Now market watchers say a significant amount of the new money is coming from large institutional investors, many of them hedge funds looking to capitalize on the skyrocketing price.
Many of the hedge funds were set up over the last year to invest exclusively in virtual currencies. The research firm Autonomous Next has said the number of such hedge funds has risen from around 30 to nearly 130 this year alone.
More general-purpose hedge funds have also been buying up Bitcoin, like one run by Bill Miller, a well known mutual fund manager who spent most of his career with Legg Mason.
Even more big investors are looking at the space after the Chicago Mercantile Exchange announced last week that it would launch a Bitcoin futures contract in the next few months. The contract will make it easier for financial institutions plugged into the exchange to get involved with the Bitcoin market without having to worry about holding Bitcoin itself.
Bobby Cho, the head trader at one of the largest Bitcoin trading businesses, Cumberland, said that after years of hesitancy, institutional investors now accounted for most of his business.
“The vast majority of the trading we do is with institutions,” Mr. Cho said. “The education and research have turned into real-life activity.”
The entrance of these big investors creates new risks for Bitcoin.
Kevin Zhou, a longtime trader in the space, said that hedge funds were more likely than small investors to pull out a lot of money at once, and that Bitcoin was still small enough that a single fund’s cashing out could cause the price to drop sharply.
“You could get a possible run on the bank if one large investor withdraws and that causes the price to tank,” said Mr. Zhou, a co-founder of the trading firm Galois Capital. “That could cause a cascade of withdrawals.”
The rising importance of Wall Street is an unexpected turn for a virtual currency that was invented in 2008 by an anonymous creator known as Satoshi Nakamoto and designed to operate outside the traditional financial system.
Bitcoins, even those held by hedge funds, are recorded and stored on a decentralized database known as the blockchain, kept on a network of computers around the world. The whole system is governed by so-called open source software that is maintained by a community of volunteer programmers.
The lack of backing from any government or established institution has concerned many large banks. The chief executive of Credit Suisse, Tidjane Thiam, said last week that he saw no inherent value in Bitcoin, joining the list of bankers who have called the market a bubble.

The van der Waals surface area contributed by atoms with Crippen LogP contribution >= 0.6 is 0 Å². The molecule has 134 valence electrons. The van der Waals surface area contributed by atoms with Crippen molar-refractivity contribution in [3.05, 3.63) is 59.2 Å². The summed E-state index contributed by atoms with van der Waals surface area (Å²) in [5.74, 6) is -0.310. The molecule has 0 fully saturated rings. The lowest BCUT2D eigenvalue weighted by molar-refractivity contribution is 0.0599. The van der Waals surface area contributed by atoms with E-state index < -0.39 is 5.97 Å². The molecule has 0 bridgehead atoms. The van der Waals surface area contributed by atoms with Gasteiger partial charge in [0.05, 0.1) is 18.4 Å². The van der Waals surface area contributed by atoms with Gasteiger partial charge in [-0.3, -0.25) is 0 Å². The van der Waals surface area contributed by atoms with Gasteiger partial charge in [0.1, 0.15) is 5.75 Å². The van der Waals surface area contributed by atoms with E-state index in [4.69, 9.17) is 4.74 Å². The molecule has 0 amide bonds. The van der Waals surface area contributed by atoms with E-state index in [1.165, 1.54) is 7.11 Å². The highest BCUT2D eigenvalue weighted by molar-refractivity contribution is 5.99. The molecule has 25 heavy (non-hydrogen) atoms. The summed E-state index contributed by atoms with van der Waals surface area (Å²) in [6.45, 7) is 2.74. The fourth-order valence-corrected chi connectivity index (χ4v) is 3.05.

But some financial leaders, including Goldman Sachs’s chief executive, Lloyd Blankfein, and Christine Lagarde, the head of the International Monetary Fund, have defended the idea that virtual currencies could one day play a role in the global financial system because they can be obtained by anyone with internet access.
The debate about Bitcoin has been part of a broader explosion of interest this year in the various technological concepts introduced by the virtual currency. Many banks, including JPMorgan, have been trying to find ways to create their own decentralized databases, like the Bitcoin blockchain, that could provide a more reliable and secure way to track information.
In the technology industry, there has been a rush this year of so-called initial coin offerings, a way for entrepreneurs to raise money by creating and selling their own custom virtual currencies. Initial coin offerings have taken over $3 billion from investors this year after attracting almost no interest before.
These coin offerings have created their own demand for Bitcoin because the new coins generally have to be bought with an existing virtual currency like Bitcoin.
The interest in Bitcoin could be dampened in the coming weeks, however, by a debate among Bitcoin followers.
Bitcoin start-ups and programmers have been fighting for nearly three years about the best way to update the software that governs the currency and the network on which it lives.
The battle is expected to come to a head this month when new Bitcoin software, backed by many of the biggest virtual currency start-ups, is released. The new software aims to double the number of transactions flowing through the network. Currently, the computers processing Bitcoin transactions are limited to about five transactions per second.
Most of the programmers who maintain the Bitcoin software have opposed the changes because they say it would make it harder for individuals to track their own Bitcoins.
Some of the computers on the network are likely to update to the new software while others stay with the existing rules, creating a split, or fork, in the network that would result in two separate Bitcoins.
A Bitcoin fork could prove disruptive and drive away investors. But several signals suggest that the proposed rule changes are not likely to win enough support to survive for long, which would leave the status quo in place.
Bitcoin has already survived past attempts to fork the software and create imitators. In August, a group of former Bitcoin supporters created Bitcoin Cash, a totally separate virtual currency that makes it easier to do small transactions, like paying for a cup of coffee.
The price of Bitcoin temporarily wavered before Bitcoin Cash was introduced. All previous holders of Bitcoin were automatically granted the same number of Bitcoin Cash, and the value of those has also been rising, essentially doubling in the last month.
Chris Burniske, a co-author of a book on virtual currency investing, “Cryptoassets,” said most of the new investors weren’t too concerned about the exact design of Bitcoin or the current debates.
“I don’t think a lot of the new buyers are overly concerned about the long-term technical aspects of Bitcoin,” he said. They are “simply approaching it as a financial instrument.”
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